An American couple remained in Qatar Monday after being barred from flying home despite being acquitted of parental neglect over their adopted daughter's death, their representative and US officials said.
Matthew and Grace Huang were arrested in January 2013 after the death of eight-year-old Gloria, who had been adopted from an orphanage in Ghana.
An appeals court in Doha on Sunday ruled they were not guilty and said they were free to leave.
However, the Huangs were prevented from leaving Doha after spending "10 hours" at the airport accompanied by US Ambassador Dana Shell Smith, their representative Eric Volz told AFP.
He said a "new arrest warrant" was issued even after they were cleared of all charges, adding that it was "not enforced despite the presence of police at the airport".
"We are waiting for the United States and the Qatari officials to resolve this mess," Volz told AFP by telephone from a Doha hotel where he and the Huangs were staying.
A State Department spokeswoman said US officials were working with Qatari counterparts to end the situation.
"While the case was overturned, the travel ban was not yet overturned," spokeswoman Jen Psaki told reporters in Washington.
"That is... the issue at play here and one we’re certainly working with all relevant folks to resolve," she said, adding there was "some paperwork that needs to be filed."
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US Secretary of State John Kerry on Sunday welcomed the court ruling, but urged Qatar to allow the couple to return home "without further delay".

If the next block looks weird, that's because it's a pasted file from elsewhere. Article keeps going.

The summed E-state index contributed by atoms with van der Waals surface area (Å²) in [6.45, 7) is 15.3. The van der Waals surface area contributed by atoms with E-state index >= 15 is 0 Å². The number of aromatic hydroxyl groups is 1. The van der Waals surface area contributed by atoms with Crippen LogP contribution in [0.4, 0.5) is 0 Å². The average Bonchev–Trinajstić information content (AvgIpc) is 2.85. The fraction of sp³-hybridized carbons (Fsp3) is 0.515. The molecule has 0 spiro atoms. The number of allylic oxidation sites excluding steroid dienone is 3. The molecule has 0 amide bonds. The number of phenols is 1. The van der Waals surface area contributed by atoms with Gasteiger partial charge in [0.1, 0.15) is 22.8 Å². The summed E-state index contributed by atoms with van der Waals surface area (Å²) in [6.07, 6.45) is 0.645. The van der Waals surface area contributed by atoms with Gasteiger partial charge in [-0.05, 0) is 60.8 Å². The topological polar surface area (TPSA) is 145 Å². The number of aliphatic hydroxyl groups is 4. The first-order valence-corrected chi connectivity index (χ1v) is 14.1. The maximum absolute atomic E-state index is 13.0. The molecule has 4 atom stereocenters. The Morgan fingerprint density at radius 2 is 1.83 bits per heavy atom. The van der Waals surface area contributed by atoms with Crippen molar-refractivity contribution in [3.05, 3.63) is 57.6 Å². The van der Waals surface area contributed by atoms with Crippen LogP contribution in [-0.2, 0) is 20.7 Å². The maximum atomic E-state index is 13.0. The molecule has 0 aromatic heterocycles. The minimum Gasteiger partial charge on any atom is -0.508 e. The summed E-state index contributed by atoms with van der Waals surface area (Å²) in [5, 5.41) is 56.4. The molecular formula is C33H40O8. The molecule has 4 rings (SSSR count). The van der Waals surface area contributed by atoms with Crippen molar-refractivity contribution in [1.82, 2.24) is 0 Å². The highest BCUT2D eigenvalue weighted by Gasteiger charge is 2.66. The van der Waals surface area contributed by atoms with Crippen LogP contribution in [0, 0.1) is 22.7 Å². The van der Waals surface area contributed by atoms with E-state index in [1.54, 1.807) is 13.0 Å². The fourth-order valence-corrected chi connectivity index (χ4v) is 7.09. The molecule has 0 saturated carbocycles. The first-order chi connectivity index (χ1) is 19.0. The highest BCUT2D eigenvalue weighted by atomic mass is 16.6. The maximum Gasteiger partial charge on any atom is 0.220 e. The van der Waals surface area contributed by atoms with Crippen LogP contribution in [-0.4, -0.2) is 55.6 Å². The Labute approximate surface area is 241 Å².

"We are deeply concerned about new delays that have prevented their departure," he said in a statement.
Kerry said he had spoken to Foreign Minister Khaled Mohammed al-Attiya, and called on Doha "to immediately implement the court's decision and permit their return to the United States without further delay".
The Huangs, who are of Asian descent, were initially accused of starving Gloria to death to sell her organs, but were later jailed for three years for parental neglect.
They insist that Gloria died of an eating disorder rooted in a troubled early childhood.
They were released in November last year pending trial, but the court denied their request to leave Qatar so they could join their other two adopted children in the United States.
Adoption and multiracial families are rare in Qatar, a conservative Arab emirate, and the family's supporters maintain the Qatari authorities misunderstood the Huangs' situation.
The public prosecutor originally pushed for the death penalty for the couple.
The Huangs moved to Qatar in 2012 for Matthew, an engineer, to work on infrastructure projects linked to the 2022 football World Cup.